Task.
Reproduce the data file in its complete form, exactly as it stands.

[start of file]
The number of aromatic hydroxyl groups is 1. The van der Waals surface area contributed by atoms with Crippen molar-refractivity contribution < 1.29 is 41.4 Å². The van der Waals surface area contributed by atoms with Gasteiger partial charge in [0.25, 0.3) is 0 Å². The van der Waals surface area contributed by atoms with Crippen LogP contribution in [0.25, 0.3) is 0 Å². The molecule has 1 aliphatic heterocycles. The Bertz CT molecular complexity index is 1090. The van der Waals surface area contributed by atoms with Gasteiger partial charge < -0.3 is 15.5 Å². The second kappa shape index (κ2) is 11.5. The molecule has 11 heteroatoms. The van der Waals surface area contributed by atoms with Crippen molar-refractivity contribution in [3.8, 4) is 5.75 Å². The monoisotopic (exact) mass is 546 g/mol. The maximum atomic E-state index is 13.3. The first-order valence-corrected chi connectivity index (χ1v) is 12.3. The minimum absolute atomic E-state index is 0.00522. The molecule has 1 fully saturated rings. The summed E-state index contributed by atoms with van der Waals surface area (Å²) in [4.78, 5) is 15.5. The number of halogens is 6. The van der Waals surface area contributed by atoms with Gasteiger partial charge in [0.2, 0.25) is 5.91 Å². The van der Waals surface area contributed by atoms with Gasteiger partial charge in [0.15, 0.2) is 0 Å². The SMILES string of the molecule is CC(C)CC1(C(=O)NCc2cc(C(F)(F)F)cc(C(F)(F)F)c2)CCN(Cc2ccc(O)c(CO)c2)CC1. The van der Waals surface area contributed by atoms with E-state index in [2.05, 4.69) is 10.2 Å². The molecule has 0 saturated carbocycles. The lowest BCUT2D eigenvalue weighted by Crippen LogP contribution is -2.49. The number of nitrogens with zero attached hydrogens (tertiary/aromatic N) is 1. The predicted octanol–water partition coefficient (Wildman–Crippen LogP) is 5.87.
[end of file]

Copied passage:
The number of aromatic hydroxyl groups is 1. The van der Waals surface area contributed by atoms with Crippen molar-refractivity contribution < 1.29 is 41.4 Å². The van der Waals surface area contributed by atoms with Gasteiger partial charge in [0.25, 0.3) is 0 Å². The van der Waals surface area contributed by atoms with Crippen LogP contribution in [0.25, 0.3) is 0 Å². The molecule has 1 aliphatic heterocycles. The Bertz CT molecular complexity index is 1090. The van der Waals surface area contributed by atoms with Gasteiger partial charge < -0.3 is 15.5 Å². The second kappa shape index (κ2) is 11.5. The molecule has 11 heteroatoms. The van der Waals surface area contributed by atoms with Crippen molar-refractivity contribution in [3.8, 4) is 5.75 Å². The monoisotopic (exact) mass is 546 g/mol. The maximum atomic E-state index is 13.3. The first-order valence-corrected chi connectivity index (χ1v) is 12.3. The minimum absolute atomic E-state index is 0.00522. The molecule has 1 fully saturated rings. The summed E-state index contributed by atoms with van der Waals surface area (Å²) in [4.78, 5) is 15.5. The number of halogens is 6. The van der Waals surface area contributed by atoms with Gasteiger partial charge in [0.2, 0.25) is 5.91 Å². The van der Waals surface area contributed by atoms with Gasteiger partial charge in [0.15, 0.2) is 0 Å². The SMILES string of the molecule is CC(C)CC1(C(=O)NCc2cc(C(F)(F)F)cc(C(F)(F)F)c2)CCN(Cc2ccc(O)c(CO)c2)CC1. The van der Waals surface area contributed by atoms with E-state index in [2.05, 4.69) is 10.2 Å². The molecule has 0 saturated carbocycles. The lowest BCUT2D eigenvalue weighted by Crippen LogP contribution is -2.49. The number of nitrogens with zero attached hydrogens (tertiary/aromatic N) is 1. The predicted octanol–water partition coefficient (Wildman–Crippen LogP) is 5.87.